Even before the COVID-19 pandemic, respiratory illnesses were not uncommon among the global population. Across the world, the risk of contracting these illnesses grows higher due in part to the firecrackers used during the celebration of various events such as 4th of July celebrations in the USA, or Diwali celebrations in India.
Even ten years ago, medical professionals and experts were warning people of the health risks firecrackers bring with them. According to Dr. Sham Sunder Raj, a Hyderabad based pulmonary specialist, 26% of otherwise healthy people showed increased symptoms of coughing, wheezing and breathlessness, specifically during and after Diwali celebrations. There was a yearly growth in the number of people suffering from respiratory illness due to external factors.
Now, COVID-19 presents an extremely high number of people worldwide who are facing problems with breathing post infection. Combined with standard external factors such as air pollution and firecrackers, this creates a recipe for disaster.
What causes an increase in respiratory issues during Diwali?
Firecrackers are made up of various materials that interact with each other to create the beautiful sparks and festive mood of Diwali. However, this beautiful light show has ingredients that turn one's health into an ugly business.
Every year, bursting firecrackers raises the levels of Sulphur Dioxide by up to 200 times of the "safe" levels as described by the WHO. Apart from Sulphur Dioxide, levels of other harmful gases such as Carbon Monoxide, Manganese, and Cadmium also increase in the atmosphere, causing several respiratory illnesses. Moreover, the added pollutants in the atmosphere also contribute towards smog and higher risks of asthma attacks.
These pollutants and toxic gases do not dissipate from the atmosphere quickly. It is a long process, usually taking up to 4 months, which is 1/3rd of the year! It is easy for people to succumb to breathing issues within this long period.
Who is likely to be affected the most?
COVID-19 affected patients - As COVID is a respiratory illness, patients of the disease face higher risks of illness, which can make their quality of life suffer. This is on par with other respiratory illnesses, but as COVID affected the largest number of people, it is worth noting as a separate demographic.
People working outdoors - Such people face the highest level of exposure to the pollutants in the air, and thus are highly prone to suffering from respiratory issues.
Children - The respiratory tract is not completely developed in younger people, so they are also highly affected by pollutants. Additionally, playing outdoors exposes children to the toxic gases in the atmosphere.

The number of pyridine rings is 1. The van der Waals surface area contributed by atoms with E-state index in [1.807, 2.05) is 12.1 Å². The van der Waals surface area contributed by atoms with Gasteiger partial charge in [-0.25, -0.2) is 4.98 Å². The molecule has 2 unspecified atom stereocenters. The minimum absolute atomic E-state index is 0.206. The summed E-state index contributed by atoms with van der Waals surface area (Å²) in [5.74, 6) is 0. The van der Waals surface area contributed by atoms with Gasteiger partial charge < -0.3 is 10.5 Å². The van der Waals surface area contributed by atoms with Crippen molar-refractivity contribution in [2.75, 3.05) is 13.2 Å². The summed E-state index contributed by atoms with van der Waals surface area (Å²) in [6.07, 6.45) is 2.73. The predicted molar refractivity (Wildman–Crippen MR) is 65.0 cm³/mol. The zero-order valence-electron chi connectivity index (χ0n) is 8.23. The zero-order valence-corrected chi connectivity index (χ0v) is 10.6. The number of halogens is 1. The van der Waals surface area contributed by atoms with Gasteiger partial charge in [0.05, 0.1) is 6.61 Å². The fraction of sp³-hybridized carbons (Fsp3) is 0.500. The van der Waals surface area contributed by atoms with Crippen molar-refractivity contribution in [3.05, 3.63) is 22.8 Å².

Elderly People - In many cases, elderly people have a weaker immune system. This leads to them being more at risk of health issues caused by smog. Also, increased exposure to pollutants may even make other pre-existing health conditions worse.
Patients of respiratory illnesses - People who are living with asthma or other respiratory issues face higher chances of contracting an illness during Diwali. The added pollutants in the air affect the respiratory tract and make their condition worse.
Tips to deal with the side effects of bursting firecrackers
Here are a few tips from Dr Harish Chafle, Global Hospitals' Senior Consultant of Pulmonology & Critical Care to deal with air pollution during Diwali:
An N95 mask is important - If bursting firecrackers, wear an N95 mask to prevent the noxious fumes from entering the nose or respiratory track and causing irritation. This will help prevent the occurrence of an asthma attack in most cases.
Medicines & nebulizers - Preparation is key! In case the children in your home are susceptible to respiratory issues, then check whether the Paediatrician recommends an increase in the dosage of their medicines. Nebulizers may be useful too, in case they are required and recommended by the Paediatrician.
Maintain hygiene - Remember to wash your hands regularly with soap and water. Ask children in the home to use a napkin and clear their nose if they feel any sort of irritation.
Avoid evening outings - Avoid going outdoors when possible during the festival season. Generally, the air is highly polluted during the evening, so it's better to avoid going outdoors with your children.
Avoid Diwali cleaning - The festive season often calls for a complete cleaning of the house before Diwali. However, Dr. Chafle warns against doing this for everyone who has respiratory issues or allergies. The dust generated during the cleaning process can trigger underlying issues or asthma attacks.
Keep an inhaler close - Having an inhaler handy can help in reducing the risks related to asthma attacks. Maintaining a proper dosage of antihistamines and prescribed medication can help as well.
While celebrating festive occasions is a great way to honour traditions and have fun, health should also be a concern. Firecrackers and other harmful pollutants make life difficult for sufferers of respiratory illness, and can often cause more harm than good. It is an urgent need for everyone to realise that bursting firecrackers not only affects the environment, but the health and well-being of their fellow citizens. Keeping all of this in mind, it is in everyone’s best interests to reduce the amount of firecrackers that are burnt, in order to lessen their harmful effects on the world at large.
Click here for more tips on how to manage chronic ailments in day to day life.